There's a new version of YouTube for Symbian. At first glance there's nothing new in the latest update of YouTube for Symbian. For example, you still can't log into your YouTube account.
But on closer examination something did change: when you launch YouTube for Symbian for the first time, it asks you to choose your location from eleven countries, up from five in the previous editions.
Not that it really matters, because the program works no matter what location you pick.
Another thing that didn't change: the option to erase your search history and other private data is still hidden in the help menu of the YouTube player. It's about time this function gets a menu entry of its own, but don't count on this happening anytime soon. Google likes cookies, so they won't make it too easy for you to stop them from tracking your online activities.
YouTube for Symbian is distributed by Google as an on-the-fly installer, but if you want to download the program as a .sis file you can do so from Mobile Castle. This may also help if you can't download the YouTube player because your IP address is not on Google's list of supported countries, or if you want to install YouTube on a touchscreen Nokia that runs Symbian S60 5th edition.
• YouTube (official site, on the fly installer, download only works with the default web browser of your phone)
YouTube v2.2.1 on Mobile Castle (downloadable .sis file for everybody, works with all mobile and non-mobile web browsers) UPDATE: this link expired
MobiTubia, an alternative YouTube player UPDATE: this link expired
Evan MP3 Player
There are plenty of mp3 player programs for mobile phones. Evan MP3 player works on almost every phone, because it is written in mobile Java.
And mobile Java causes a lot of trouble. Before Evan MP3 Player can play any music it has to find some songs first. To locate music the player has a (not very intuitive) explorer-like menu. You have to guide it to every folder with songs in them, because Evan won't load all tracks on a drive (internal or memory card) in one go. It won't even load songs from subfolders unless you open every subfolder first.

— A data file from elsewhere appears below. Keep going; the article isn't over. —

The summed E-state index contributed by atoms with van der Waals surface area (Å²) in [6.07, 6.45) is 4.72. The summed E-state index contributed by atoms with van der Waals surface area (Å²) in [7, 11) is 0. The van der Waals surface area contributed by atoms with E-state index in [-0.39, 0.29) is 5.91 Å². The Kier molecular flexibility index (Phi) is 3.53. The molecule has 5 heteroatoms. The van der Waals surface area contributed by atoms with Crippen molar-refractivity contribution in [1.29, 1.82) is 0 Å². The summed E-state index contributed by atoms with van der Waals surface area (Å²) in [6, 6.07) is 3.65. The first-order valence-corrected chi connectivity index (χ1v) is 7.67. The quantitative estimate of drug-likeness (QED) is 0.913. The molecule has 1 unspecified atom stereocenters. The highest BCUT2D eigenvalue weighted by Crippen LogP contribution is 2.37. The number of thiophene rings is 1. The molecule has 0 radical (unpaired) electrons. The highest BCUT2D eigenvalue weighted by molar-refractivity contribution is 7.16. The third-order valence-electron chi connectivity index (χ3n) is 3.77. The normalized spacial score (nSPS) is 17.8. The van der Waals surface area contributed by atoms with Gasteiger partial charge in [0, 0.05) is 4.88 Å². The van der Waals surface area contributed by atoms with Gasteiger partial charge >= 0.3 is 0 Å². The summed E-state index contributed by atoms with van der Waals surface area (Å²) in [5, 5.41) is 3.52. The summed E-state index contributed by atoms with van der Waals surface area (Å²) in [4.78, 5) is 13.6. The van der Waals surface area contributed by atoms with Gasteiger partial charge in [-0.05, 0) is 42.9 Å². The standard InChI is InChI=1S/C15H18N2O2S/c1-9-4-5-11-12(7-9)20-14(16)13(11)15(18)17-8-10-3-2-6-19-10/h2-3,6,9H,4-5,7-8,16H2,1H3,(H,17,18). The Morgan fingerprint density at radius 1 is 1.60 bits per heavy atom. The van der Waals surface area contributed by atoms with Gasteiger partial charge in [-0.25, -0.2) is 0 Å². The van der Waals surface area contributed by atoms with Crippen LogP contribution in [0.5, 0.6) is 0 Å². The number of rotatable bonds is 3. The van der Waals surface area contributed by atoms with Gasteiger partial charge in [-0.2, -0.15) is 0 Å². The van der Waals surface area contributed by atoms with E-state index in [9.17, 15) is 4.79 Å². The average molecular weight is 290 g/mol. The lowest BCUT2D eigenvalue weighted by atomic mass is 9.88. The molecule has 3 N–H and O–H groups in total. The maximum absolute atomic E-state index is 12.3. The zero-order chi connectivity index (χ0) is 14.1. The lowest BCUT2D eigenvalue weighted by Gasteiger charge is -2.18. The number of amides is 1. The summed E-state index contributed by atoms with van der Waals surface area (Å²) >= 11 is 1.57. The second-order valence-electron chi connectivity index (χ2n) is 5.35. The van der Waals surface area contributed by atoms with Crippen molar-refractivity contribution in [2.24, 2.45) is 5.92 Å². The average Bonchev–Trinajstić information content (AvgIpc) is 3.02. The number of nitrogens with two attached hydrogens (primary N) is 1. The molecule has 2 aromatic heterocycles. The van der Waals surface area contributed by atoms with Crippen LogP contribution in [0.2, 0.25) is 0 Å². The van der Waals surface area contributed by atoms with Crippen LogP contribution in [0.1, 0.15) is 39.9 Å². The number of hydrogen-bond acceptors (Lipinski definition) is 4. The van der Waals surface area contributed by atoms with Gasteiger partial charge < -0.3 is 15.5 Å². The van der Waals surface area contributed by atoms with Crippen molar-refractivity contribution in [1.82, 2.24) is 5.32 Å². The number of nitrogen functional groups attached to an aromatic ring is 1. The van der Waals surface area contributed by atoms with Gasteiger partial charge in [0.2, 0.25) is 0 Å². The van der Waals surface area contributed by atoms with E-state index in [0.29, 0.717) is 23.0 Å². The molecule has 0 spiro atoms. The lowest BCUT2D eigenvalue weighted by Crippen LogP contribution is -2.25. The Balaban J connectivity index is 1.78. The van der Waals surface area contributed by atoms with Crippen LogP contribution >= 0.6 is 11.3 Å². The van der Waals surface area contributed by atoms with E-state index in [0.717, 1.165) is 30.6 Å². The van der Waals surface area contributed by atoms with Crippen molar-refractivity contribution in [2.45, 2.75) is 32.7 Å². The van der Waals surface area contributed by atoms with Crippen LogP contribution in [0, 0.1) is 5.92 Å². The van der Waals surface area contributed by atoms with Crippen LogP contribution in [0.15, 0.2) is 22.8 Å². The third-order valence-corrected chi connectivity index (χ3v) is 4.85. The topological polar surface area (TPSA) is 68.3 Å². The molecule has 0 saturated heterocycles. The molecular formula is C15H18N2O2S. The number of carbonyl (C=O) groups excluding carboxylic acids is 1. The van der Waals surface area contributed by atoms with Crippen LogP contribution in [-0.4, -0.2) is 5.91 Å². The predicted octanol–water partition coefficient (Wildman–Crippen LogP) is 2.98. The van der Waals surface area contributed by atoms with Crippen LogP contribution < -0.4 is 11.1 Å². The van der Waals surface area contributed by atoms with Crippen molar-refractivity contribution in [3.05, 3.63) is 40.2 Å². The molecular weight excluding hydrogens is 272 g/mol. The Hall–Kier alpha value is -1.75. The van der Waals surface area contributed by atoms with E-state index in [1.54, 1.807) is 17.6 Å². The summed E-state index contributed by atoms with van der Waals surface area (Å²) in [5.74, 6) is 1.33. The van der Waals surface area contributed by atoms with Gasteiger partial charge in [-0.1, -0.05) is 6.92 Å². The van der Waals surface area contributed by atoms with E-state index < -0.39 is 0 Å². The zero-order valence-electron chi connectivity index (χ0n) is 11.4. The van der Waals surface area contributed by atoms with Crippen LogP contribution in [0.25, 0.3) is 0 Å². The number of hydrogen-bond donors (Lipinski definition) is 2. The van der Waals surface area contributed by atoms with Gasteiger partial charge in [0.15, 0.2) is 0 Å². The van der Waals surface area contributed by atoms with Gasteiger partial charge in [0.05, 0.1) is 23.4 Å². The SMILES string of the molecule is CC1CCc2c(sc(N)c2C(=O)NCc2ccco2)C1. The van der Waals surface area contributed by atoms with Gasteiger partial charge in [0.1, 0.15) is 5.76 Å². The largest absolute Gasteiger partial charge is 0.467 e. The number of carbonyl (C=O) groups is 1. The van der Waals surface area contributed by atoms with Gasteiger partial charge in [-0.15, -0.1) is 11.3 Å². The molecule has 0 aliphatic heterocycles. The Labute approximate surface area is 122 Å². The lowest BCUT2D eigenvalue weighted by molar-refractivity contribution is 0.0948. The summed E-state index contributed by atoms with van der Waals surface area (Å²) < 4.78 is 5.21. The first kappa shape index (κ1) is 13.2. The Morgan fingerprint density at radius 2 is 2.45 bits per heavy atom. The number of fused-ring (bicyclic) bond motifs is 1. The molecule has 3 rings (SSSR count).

Newer Symbian phones have an overly tight security system for mobile Java programs. As a result, you'll have to give Evan MP3 player permission for every folder it opens and every song it loads. You can't tell your phone something like "yes, you can read my music files, so don't ask me again." The security warnings will drive you crazy, especially if you have a lot of music. When one song ends, your phone will ask for permission to play the next track. And then again and again and again.
Once you've loaded your tracks it's time to play them. But you won't hear any music if you have warning tones switched off. And to switch to a profile with warning tones enabled just because you want to listen to some mp3s...
Most parts of the Evan user interface ignore the central navigation button, and the player doesn'thave an equaliser.
The verdict: forget about using Evan MP3 player on a Symbian phone. Evan may be OK on a Java phone, but if your phone runs Symbian you're better off with PowerMP3 or TTPod. Even Symbian's own music player is better, especially if you make it folder aware with this folder structure workaround.
Evan MP3 Player at metlock.cz (in czech) UPDATE: this link expired
Evan MP3 Player at Softpedia (in english) UPDATE: this link expired
• check the music label for PowerMP3, TTPod, and other Symbian music players
Thursday, 18 June 2009